I didn't want to buy this house.
Sure it was in better condition, but I wanted to buy the brick house 3 blocks south of this location. It had a massive kitchen. This house was completely renovated top to bottom. Aaron said the lack of necessary maintenance alone was worth it's price.
In hind sight, he was not only right, turns out we needed a house with 4 bedrooms. The brick house only had 3.
It's the best house on the block. She sits tall and tan in a squat little yard.
Our home is wrapped in a warm aluminum siding each window framed with maroon shutters. All the renovations she endured the year before we bought her still looked and smelled fresh and new. Built in 1900 she was the very first house plan sold in the Sears & Roebuck Catalog. It's a stock house. Nothing exciting or cutting edge about her. She was built for endurance and practicality.
Our home is a square. 2 floors of 800 square feet each. 4 perfectly square rooms up. 4 perfectly square rooms down. This is an excellent idea in that every nook and cranny counts for something. No space is wasted. It's also unfortunate in that my foyer is as big as my living room as is as big as my kitchen is as big as my bedroom.
It's a warm home. It nested well. She's humbly decorated in a warm a ray of browns and neutrals. The wood floors have lost their luster and the brown couches are showing their wear but I love the way she smells. I've traveled some in my life and I always love the unique fragrance she greets me with each time I return home.
There are 4 framed pieces of art in the family room. 2 pieces found on clearance from Kmart. A Monet print given to me 19 years ago and a pencil sketch my mother in law framed as a gift to my husband. The drapes were on sale from ShopKo. The blankets a gift. The end tables a gift. The recliner a gift. The side board table snatched from neighbors donate pile. The lamps are too small for the size of this room, purchased from Dollar General. She is humble. This is a very humble home. And yet it feels warm and welcoming.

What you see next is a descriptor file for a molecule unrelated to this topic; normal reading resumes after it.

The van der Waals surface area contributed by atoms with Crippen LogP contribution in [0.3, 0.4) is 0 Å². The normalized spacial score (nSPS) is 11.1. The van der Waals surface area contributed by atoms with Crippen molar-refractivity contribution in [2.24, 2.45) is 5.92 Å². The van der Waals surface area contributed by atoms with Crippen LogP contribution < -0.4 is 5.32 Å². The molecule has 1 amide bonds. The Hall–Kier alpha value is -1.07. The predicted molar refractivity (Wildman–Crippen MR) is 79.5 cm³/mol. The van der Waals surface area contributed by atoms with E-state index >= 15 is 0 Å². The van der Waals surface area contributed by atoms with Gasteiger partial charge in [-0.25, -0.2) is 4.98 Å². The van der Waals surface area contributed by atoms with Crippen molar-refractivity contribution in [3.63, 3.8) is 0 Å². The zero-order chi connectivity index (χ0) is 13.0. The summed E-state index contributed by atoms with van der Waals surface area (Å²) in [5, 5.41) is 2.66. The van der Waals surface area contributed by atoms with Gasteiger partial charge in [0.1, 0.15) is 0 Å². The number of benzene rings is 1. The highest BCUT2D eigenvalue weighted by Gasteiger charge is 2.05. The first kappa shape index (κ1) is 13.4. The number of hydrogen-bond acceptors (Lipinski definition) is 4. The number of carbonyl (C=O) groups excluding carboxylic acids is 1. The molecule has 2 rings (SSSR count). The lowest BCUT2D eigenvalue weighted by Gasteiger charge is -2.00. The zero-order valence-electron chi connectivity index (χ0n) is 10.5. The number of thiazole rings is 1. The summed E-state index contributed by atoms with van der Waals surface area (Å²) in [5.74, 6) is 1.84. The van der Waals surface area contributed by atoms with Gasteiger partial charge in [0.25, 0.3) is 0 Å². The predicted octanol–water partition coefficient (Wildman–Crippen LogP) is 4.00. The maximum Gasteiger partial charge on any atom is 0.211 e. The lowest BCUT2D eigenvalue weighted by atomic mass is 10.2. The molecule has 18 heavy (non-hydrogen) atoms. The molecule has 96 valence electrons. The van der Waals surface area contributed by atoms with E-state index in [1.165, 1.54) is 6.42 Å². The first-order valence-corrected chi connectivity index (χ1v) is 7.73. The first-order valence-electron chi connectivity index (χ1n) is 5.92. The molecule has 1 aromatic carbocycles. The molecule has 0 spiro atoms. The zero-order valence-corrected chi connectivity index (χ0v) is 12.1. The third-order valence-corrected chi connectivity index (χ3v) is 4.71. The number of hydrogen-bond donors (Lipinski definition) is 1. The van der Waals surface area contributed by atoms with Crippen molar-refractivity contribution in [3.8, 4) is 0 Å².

I think our neighbors would assume by the looks of our home that we do well financially. The truth is we got this house for a really good deal. And in reality, it's been 10 years and she is starting to show her age. All that maintenance my husband looked forward to not doing, needs to be done.
The main floor toilet won't stop leaking. The tile has been pulled up and remains up until we can seal the leak. We've replaced the tank, and since tore it up twice and still a slow steady leak mocks us from the bare naked plank flooring.
The kitchen floor has more gouges and gashes than I can count. The wall paper is torn from when we adopted Libby in August 2009. There is a glob of candle wax behind the couch on the wall and my oil warmer scented plug in dripped on the wood floor and stripped the finish. The hand rail on the stair has been off for 3 years as we're not sure the plaster can handle the stress of a reattachment. The lace on the front door is torn and every time the weather changes quickly the large lead window sweats and drips on the wood frame.
A home is not a house in perfect condition. That's what I've learned in this particular writing assignment.A home is where love grows. Where your children come home. Where their growth is written in pencil on the wall. It's a smell and feeling not designer art or expensive furniture. Our house is old and new. It's where all 5 of our children will remember growing up. It sits tall in our neighborhood, the only house on the block. It's a lovely home. It's our home.